Exterior shot of the Aga Khan Museum in Toronto. (Gary Otte/Copyright The Aga Khan Museum)

— The Aga Khan is a smiling man, genial, with twinkling eyes and never less than a faint trace of benign good will turning up the corners of his mouth. He smiled all the way through a speech last month at the opening of the new Aga Khan Museum in Toronto, especially while alluding to the innate happiness embodied in the branch of Shiite Islam of which he is the spiritual leader, Ismailism: “We are a community that welcomes the smile,” he said.

The museum, designed by the renowned and venerable Japanese architect Fumihiko Maki, is a physical extension of that smile. Sitting on a nearly 17-acre site a few miles northeast of downtown Toronto, it is part of a larger campus devoted not just to worship, but to cultural outreach, concerts, lectures and other events — or “enrichment, dialogue and warm human rapport,” in the words of its benefactor. The museum will display prized selections from a collection of some 1,000 objects, many of them exceptionally fine, and the curators are clearly ambitious to make it both a popular and academic center for the study of Islamic art. Presenting a positive understanding of Islamic civilization — a problematic term that encompasses a huge range of cultural diversity and centuries of history — is an explicit goal. “We hope this Museum will contribute to a better understanding of the peoples of Islam in all of their religious, ethnic, linguistic, and social diversity,” the Aga Khan said in a statement before the Sept. 18 opening.

Museums exist to do many things, and increasingly it seems the presumed traditional function of the museum — to preserve, study and disseminate culture —is merely one among many in the world of museum multitasking. Museums exist as cultural centers, ideological think tanks, economic development engines, nationalist rallying grounds and nodal points for ethnic, religious and other subcultural forms of solidarity. Of course, museums always were ideological, especially the great art and science museums that arose in the 19th century to preach citizenship, enlightenment and good manners to hoi polloi; now a multiplicity of public relations agendas are openly embraced and explicitly built into the museum’s mission.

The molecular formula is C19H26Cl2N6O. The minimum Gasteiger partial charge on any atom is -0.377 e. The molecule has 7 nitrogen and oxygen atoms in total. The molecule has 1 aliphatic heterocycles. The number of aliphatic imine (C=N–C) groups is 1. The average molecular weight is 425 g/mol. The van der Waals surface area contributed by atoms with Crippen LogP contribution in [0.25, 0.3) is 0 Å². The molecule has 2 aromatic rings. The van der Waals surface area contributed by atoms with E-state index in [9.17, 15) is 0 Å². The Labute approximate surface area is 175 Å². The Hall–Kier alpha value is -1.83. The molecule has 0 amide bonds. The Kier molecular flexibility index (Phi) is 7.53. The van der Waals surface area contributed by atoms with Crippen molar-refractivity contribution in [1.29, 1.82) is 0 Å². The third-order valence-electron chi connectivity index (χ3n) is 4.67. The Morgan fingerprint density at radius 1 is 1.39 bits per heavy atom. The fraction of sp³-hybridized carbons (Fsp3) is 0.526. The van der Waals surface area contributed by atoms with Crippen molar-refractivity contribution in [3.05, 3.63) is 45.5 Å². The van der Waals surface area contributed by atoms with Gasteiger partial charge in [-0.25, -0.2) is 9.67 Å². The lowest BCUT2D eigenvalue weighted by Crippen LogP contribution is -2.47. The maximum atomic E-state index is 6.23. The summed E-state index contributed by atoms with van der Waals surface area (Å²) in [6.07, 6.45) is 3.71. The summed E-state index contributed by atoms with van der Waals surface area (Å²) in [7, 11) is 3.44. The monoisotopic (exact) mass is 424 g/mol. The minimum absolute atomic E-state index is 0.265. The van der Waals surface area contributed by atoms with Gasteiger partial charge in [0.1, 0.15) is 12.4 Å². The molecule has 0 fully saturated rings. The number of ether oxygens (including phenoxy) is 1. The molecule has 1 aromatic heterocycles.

The Aga Khan’s purpose isn’t just to showcase the diversity of Islamic cultural production. It is to express an Islamic identity that is non-threatening and capable of assimilation without dissolution into secular, democratic society with an emphasis on youth, prosperity, education and success in both spiritual and worldly matters. When the Ismaili campus was being planned, in 1996, the younger generation of Canadian Ismailis was asked for input; and at the opening festivities last month, their successors a chic young cohort born not long before the planning began, were conspicuously and charismatically present as volunteers. The museum also includes classroom space and plans for a robust educational agenda.

During the opening festivities of the museum and its neighbor, the Ismaili Centre (an assembly and worship space designed by the noted Indian architect Charles Correa), the unspeakable remained unspoken: Thousands of miles away, radical Sunni groups were decapitating hostages and filming the barbarity for distribution on the Internet. But between what the Aga Khan advocates and what the Islamic State does is a nearly infinite spectrum of human potential and degradation.

The Aga Khan, of course, is an extremely wealthy man, with a personal fortune estimated two years ago by Forbes magazine to be $800 million. Although he governs no actual physical territory, he is among the richest royals in the world. The Ismaili religion also involves a complex system of tithes that help fund Ismaili centers and the needs of the Ismaili community. His position as a spiritual leader, however, has led him to develop a global commitment to philanthropy, with historic preservation and architecture among his central interests. Anyone who has traveled in Central Asia, the Middle East or Africa will recognize the name and admirable works of the Aga Khan Trust for Culture, which also developed the new museum.

As a supporter of architecture, the Aga Khan has sponsored a prestigious design award that honors efforts to thread a complicated aesthetic and architectural needle: how to integrate regional and vernacular styles from Islamic societies with a modernist, more internationally aware agenda? In practice, this comes down to a problem that haunts architects today no matter where they are working: how to balance traditional and contemporary thinking without ending in parody, pastiche or generic functionalism with a little decoration on top?